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The member countries of the Euro

There are currently 17 member countries of the so called Eurozone. This is a name of the group of countries that have agreed on accepting the Euro as their official currency and so have discarded their old currency for the use of Euros instead. The process of introducing the Euro to these 17 countries has been long, and there are still countries that want to join the Eurozone.

The launch of the currency

The Euro started to be traded on 1 January 1999. However, there was no physical money of the currency at this point, but only computerized money in databases of banks. At this point, 11 countries had been allowed to start use the Euro and had so pegged their individual domestic currencies to the Euro. Exactly three year later, the first coins and notes of the Euro could be used for trade within these countries. The countries of the initial launch of the Euro included Austria, Belgium, Finland, France, Germany, Ireland, Italy, Luxemburg, Netherlands, Portugal, and Spain. These countries include some of the most influential economies in Europe, which lead to that the Euro quickly became accepted as an important currency in the world exchange market.

Greece admitted

Although Greece was not an initial member of the Euro at the trade launch date in 1999, it still started trading the Euro in 2002, just like the original 11 member of the Eurozone countries. Greece was officially accepted in the new monetary union 1 January 2001, which meant that that first addition to the member countries was a fact.

Slovenia enters

After the launch of the currency had taken place and the value of the currency had stabilized, five years passed before any other country was let in to the Eurozone. In 2007 however, Slovenia had finally officially been accepted as a member after the long and complex admission process. Slovenia was the first country to join the Eurozone after the coins and notes had been issued in 2002, which made it more complicated to join that it was for Greece.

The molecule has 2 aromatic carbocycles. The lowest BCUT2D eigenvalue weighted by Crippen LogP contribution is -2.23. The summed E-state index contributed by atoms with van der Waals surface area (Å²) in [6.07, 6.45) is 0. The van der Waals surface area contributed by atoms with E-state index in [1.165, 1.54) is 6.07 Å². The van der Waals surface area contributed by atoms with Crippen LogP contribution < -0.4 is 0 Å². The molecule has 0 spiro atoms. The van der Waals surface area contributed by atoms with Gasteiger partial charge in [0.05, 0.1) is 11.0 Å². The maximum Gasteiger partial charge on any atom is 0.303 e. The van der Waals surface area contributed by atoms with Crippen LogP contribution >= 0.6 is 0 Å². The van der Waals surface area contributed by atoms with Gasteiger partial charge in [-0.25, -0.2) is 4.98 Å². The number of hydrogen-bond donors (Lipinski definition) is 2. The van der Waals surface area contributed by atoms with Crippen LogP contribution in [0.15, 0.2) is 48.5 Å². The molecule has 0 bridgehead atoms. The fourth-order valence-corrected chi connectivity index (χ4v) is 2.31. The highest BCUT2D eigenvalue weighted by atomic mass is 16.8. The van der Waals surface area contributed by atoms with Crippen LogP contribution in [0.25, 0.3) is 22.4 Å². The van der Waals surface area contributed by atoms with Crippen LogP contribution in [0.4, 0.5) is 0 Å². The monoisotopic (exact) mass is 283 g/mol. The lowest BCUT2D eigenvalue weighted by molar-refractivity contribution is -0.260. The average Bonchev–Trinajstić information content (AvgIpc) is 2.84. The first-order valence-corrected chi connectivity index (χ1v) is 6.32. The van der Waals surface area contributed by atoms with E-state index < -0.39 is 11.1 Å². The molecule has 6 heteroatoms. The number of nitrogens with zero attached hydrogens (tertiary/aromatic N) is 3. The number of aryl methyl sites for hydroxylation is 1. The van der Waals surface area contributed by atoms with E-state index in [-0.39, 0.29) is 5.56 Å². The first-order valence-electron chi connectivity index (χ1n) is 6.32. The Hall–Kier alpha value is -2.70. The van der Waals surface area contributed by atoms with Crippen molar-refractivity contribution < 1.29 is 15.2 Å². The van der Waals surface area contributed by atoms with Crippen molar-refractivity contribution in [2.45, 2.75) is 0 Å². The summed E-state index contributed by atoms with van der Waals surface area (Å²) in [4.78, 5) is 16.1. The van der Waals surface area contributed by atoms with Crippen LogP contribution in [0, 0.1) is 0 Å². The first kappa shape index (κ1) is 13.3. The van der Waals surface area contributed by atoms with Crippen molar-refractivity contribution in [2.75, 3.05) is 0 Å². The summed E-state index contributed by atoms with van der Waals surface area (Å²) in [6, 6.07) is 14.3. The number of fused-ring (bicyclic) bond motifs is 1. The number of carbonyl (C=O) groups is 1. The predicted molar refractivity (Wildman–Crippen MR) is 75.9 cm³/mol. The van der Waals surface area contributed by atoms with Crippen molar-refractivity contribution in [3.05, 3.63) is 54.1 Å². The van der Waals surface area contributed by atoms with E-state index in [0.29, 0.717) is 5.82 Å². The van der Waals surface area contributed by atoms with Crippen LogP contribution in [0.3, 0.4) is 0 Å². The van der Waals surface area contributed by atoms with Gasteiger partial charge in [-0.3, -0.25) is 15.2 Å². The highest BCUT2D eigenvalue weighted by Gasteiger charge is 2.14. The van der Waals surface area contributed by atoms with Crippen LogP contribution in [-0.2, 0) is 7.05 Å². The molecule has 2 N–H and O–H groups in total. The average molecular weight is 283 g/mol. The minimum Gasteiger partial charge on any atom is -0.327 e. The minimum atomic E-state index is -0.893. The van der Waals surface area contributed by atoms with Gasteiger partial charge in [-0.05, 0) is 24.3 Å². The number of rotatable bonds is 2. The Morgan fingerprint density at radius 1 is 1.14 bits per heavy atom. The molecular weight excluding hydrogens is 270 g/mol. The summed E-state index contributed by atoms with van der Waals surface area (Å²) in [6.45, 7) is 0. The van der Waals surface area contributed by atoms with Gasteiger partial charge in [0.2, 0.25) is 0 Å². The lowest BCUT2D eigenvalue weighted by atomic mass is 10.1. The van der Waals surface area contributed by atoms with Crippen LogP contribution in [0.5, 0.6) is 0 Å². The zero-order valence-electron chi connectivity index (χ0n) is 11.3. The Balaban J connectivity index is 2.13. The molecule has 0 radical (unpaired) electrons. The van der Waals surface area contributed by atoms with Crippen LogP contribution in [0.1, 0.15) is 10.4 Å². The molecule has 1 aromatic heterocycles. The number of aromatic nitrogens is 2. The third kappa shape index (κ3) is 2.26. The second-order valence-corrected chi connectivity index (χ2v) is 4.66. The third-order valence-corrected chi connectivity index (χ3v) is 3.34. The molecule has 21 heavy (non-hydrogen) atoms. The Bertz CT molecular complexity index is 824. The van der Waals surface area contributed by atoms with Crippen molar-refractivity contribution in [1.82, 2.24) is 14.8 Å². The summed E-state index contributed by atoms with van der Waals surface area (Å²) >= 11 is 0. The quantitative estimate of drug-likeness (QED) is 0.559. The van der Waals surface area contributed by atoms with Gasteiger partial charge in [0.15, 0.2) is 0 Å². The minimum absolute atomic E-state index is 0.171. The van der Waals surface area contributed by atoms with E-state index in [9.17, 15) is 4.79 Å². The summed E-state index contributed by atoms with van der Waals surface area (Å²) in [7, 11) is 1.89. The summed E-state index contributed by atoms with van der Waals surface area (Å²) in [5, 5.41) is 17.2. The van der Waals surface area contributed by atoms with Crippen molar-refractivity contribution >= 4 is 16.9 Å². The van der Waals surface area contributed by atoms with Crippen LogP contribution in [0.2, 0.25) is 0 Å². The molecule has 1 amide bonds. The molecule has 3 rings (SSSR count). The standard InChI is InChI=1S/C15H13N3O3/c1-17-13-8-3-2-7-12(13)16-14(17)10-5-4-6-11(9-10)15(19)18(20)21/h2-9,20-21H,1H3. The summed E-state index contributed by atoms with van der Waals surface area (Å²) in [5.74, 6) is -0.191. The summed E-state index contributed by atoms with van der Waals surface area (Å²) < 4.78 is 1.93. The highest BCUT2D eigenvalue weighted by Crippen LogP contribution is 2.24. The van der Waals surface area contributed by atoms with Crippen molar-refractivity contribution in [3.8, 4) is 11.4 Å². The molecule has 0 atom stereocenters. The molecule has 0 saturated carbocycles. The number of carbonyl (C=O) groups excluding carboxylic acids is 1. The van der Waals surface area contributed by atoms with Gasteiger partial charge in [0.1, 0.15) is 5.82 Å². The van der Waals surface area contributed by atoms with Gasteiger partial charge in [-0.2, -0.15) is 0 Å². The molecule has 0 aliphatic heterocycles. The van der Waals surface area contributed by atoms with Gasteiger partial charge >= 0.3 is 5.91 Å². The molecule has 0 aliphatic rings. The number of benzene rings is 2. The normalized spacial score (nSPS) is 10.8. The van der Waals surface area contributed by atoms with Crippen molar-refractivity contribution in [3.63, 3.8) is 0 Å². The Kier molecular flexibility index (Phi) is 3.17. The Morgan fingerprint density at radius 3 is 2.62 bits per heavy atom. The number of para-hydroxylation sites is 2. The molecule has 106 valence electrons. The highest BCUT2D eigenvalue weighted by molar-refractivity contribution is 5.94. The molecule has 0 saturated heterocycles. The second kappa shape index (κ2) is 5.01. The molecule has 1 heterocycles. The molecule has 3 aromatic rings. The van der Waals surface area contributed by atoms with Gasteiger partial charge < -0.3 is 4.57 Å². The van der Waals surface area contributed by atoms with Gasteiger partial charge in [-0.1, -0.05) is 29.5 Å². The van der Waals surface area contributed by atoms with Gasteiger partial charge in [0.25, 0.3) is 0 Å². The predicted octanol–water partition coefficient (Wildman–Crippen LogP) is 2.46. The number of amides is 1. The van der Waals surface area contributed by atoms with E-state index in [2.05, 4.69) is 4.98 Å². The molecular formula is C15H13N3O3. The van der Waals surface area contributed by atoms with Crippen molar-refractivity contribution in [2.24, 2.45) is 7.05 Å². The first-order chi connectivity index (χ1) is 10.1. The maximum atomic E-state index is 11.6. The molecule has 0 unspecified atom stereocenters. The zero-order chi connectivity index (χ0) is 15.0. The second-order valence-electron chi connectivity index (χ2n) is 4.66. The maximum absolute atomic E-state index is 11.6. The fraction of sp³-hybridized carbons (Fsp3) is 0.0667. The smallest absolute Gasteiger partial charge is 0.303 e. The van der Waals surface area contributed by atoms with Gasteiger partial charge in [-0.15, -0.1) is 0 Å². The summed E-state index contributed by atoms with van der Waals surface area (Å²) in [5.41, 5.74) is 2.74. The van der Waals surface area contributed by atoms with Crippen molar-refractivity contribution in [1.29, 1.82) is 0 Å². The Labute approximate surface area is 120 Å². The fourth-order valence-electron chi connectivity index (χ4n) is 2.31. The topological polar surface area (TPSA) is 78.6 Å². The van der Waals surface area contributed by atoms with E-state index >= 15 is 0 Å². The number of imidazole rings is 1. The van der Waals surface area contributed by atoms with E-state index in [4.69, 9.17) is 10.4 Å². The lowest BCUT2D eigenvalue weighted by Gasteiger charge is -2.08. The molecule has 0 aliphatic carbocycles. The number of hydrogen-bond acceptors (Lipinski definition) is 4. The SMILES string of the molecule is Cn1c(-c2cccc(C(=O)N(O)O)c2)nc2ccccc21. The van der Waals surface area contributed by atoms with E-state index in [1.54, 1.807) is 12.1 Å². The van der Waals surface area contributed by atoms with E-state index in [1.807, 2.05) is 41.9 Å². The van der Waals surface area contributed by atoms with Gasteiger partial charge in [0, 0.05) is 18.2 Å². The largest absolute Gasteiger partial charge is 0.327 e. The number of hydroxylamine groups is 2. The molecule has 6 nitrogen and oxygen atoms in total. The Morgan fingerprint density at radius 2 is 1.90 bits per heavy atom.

Additions to the Eurozone in 2008

In 2008, two new countries made the Euro their official currency. Most large economies in Europe had already joined the Eurozone, which had left the opportunity for small countries to apply and actually be accepted. Malta and Cyprus, two island nations in the Mediterranean were the next two countries to be admitted.

Slovakia's breakthrough

Many people may not have seen it as particularly special when Slovakia joined the Eurozone in 2009. However, Slovakia was (and currently is) the only country that has adapted to the Euro that used to have a communist ruling power. This shows how far the development in Slovakia has come towards a democratic government.

The last addition

As of now, the last addition to the Eurozone is Estonia that switched its official currency from having Kroons to Euros. This has taken Estonia many years, for example, their Euro coins were already designed and ready to be produced in 2004.

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